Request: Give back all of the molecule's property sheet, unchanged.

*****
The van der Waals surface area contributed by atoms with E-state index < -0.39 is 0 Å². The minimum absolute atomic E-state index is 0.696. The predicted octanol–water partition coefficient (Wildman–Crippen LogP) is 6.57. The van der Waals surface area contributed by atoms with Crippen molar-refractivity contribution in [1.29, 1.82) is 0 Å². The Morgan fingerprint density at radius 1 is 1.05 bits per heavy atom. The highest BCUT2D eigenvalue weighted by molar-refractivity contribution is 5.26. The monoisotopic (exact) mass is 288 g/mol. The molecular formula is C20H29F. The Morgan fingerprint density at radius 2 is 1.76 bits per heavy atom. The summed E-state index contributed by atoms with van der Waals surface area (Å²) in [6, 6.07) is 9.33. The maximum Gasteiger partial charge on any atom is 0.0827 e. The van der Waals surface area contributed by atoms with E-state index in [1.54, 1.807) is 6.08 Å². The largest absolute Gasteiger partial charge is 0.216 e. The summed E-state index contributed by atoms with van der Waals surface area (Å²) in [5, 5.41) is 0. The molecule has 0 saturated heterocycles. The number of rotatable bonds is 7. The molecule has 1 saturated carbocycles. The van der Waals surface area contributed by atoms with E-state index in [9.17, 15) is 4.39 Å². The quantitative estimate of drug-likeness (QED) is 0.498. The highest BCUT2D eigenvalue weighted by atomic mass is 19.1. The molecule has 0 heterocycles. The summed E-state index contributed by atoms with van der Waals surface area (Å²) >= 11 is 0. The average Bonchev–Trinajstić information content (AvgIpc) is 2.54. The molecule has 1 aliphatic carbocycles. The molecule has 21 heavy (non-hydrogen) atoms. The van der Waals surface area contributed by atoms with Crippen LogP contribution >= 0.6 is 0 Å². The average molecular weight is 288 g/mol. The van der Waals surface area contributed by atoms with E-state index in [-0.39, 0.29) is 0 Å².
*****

The van der Waals surface area contributed by atoms with E-state index < -0.39 is 0 Å². The minimum absolute atomic E-state index is 0.696. The predicted octanol–water partition coefficient (Wildman–Crippen LogP) is 6.57. The van der Waals surface area contributed by atoms with Crippen molar-refractivity contribution in [1.29, 1.82) is 0 Å². The Morgan fingerprint density at radius 1 is 1.05 bits per heavy atom. The highest BCUT2D eigenvalue weighted by molar-refractivity contribution is 5.26. The monoisotopic (exact) mass is 288 g/mol. The molecular formula is C20H29F. The Morgan fingerprint density at radius 2 is 1.76 bits per heavy atom. The summed E-state index contributed by atoms with van der Waals surface area (Å²) in [6, 6.07) is 9.33. The maximum Gasteiger partial charge on any atom is 0.0827 e. The van der Waals surface area contributed by atoms with E-state index in [1.54, 1.807) is 6.08 Å². The largest absolute Gasteiger partial charge is 0.216 e. The summed E-state index contributed by atoms with van der Waals surface area (Å²) in [5, 5.41) is 0. The molecule has 0 saturated heterocycles. The number of rotatable bonds is 7. The molecule has 1 saturated carbocycles. The van der Waals surface area contributed by atoms with E-state index in [9.17, 15) is 4.39 Å². The quantitative estimate of drug-likeness (QED) is 0.498. The highest BCUT2D eigenvalue weighted by atomic mass is 19.1. The molecule has 0 heterocycles. The summed E-state index contributed by atoms with van der Waals surface area (Å²) >= 11 is 0. The average Bonchev–Trinajstić information content (AvgIpc) is 2.54. The molecule has 1 aliphatic carbocycles. The molecule has 21 heavy (non-hydrogen) atoms. The van der Waals surface area contributed by atoms with Crippen LogP contribution >= 0.6 is 0 Å². The average molecular weight is 288 g/mol. The van der Waals surface area contributed by atoms with E-state index in [-0.39, 0.29) is 0 Å².